RTT response of the previous request is received (or a timeout is
   experienced).  Upon the arrival of an RTT response, it is for sure
   that one RTT has elapsed and the window should increase by alpha.
   Therefore, the AI logic is implemented in the RTT response handling
   function where the window grows by alpha.  Divided by RTT, the window
   is converted to rate, and the rate is provided to the TX pipeline via
   an interface in PCC.

   In conclusion, the LDCP implementation on Mellanox CX6-DX is quite
   straightforward and does not require any customization.  Evaluation
   results reveal that LDCP outperforms DCQCN and TIMELY remarkably in
   both throughput and latency.

4.  IANA Considerations

   This document makes no request of IANA.

5.  Security Considerations

   To be added.

6.  References

6.1.  Normative References

   [RFC2119]  Bradner, S., "Key words for use in RFCs to Indicate
              Requirement Levels", BCP 14, RFC 2119,
              DOI 10.17487/RFC2119, March 1997,

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   [RFC3168]  Ramakrishnan, K., Floyd, S., and D. Black, "The Addition
              of Explicit Congestion Notification (ECN) to IP",
              RFC 3168, September 2001,

6.2.  Informative References

              Alizadeh, M., Greenberg, A., Maltz, D., Padhye, J., Patel,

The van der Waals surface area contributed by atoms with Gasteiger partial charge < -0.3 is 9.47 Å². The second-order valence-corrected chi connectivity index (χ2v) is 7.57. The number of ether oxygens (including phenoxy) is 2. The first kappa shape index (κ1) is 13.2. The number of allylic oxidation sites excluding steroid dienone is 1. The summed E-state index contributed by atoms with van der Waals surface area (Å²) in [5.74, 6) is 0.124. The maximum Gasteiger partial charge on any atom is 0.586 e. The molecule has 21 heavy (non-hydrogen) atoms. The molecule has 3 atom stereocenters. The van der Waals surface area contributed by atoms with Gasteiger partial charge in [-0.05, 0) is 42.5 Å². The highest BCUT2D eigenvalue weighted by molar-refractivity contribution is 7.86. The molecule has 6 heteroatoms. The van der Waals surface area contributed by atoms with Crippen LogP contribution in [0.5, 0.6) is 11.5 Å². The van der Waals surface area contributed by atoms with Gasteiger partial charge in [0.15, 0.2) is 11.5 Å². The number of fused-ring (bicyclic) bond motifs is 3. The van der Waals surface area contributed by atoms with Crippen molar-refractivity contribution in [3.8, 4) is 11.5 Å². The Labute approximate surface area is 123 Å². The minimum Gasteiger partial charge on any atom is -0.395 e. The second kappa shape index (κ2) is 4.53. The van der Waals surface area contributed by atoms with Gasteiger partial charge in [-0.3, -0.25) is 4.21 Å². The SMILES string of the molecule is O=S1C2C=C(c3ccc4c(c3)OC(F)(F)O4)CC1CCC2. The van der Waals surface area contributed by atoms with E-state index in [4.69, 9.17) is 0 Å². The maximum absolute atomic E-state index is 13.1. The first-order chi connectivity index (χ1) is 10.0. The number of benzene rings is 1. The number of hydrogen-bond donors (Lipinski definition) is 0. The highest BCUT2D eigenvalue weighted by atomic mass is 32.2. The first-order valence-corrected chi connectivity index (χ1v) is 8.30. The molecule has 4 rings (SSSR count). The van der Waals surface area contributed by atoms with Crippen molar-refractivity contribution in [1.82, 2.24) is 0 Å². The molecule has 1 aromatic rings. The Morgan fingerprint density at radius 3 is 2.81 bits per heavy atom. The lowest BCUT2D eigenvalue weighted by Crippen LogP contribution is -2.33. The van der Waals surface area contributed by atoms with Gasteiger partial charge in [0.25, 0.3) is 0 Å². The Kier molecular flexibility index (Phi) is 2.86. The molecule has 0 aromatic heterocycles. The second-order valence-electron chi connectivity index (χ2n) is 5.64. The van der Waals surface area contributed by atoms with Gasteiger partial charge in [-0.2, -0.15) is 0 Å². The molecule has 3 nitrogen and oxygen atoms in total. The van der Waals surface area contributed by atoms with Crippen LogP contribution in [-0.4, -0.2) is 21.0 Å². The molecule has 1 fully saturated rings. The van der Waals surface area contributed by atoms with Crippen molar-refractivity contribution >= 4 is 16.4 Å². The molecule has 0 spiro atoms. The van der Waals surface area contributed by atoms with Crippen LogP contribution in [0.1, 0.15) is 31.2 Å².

P., Prabhakar, B., Sengupta, S., and M. Sridharan, "Data
              Center TCP (DCTCP)", ACM SIGCOMM 63-74, 2010.

              "Cisco IOS Quality of Service Solutions Configuration
              Guide",  , 2012.

              Floyd, S. and V. Jacobson, "Random early detection
              gateways for congestion avoidance", IEEE/ACM Transactions
              on networking 1, 4 (1993), 397-413, 1993.

              Guo, C., Wu, H., Deng, Z., Soni, G., Ye, J., Padhye, J.,
              and M. Lipshteyn, "RDMA over commodity Ethernet at scale",
              ACM SIGCOMM 202-215, 2016.

              Kuzmanovic, A., "The power of explicit congestion
              notification", ACM SIGCOMM 61-72, 2005.

Authors' Addresses

   Huichen Dai (editor)
   Huawei Mansion, No.3, Xinxi Road, Haidian District

   Email: daihuichen@huawei.com

   Binzhang Fu
   Huawei Mansion, No.3, Xinxi Road, Haidian District

   Email: fubinzhang@huawei.com

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   Kun Tan
   Huawei Mansion, No.3, Xinxi Road, Haidian District

   Email: kun.tan@huawei.com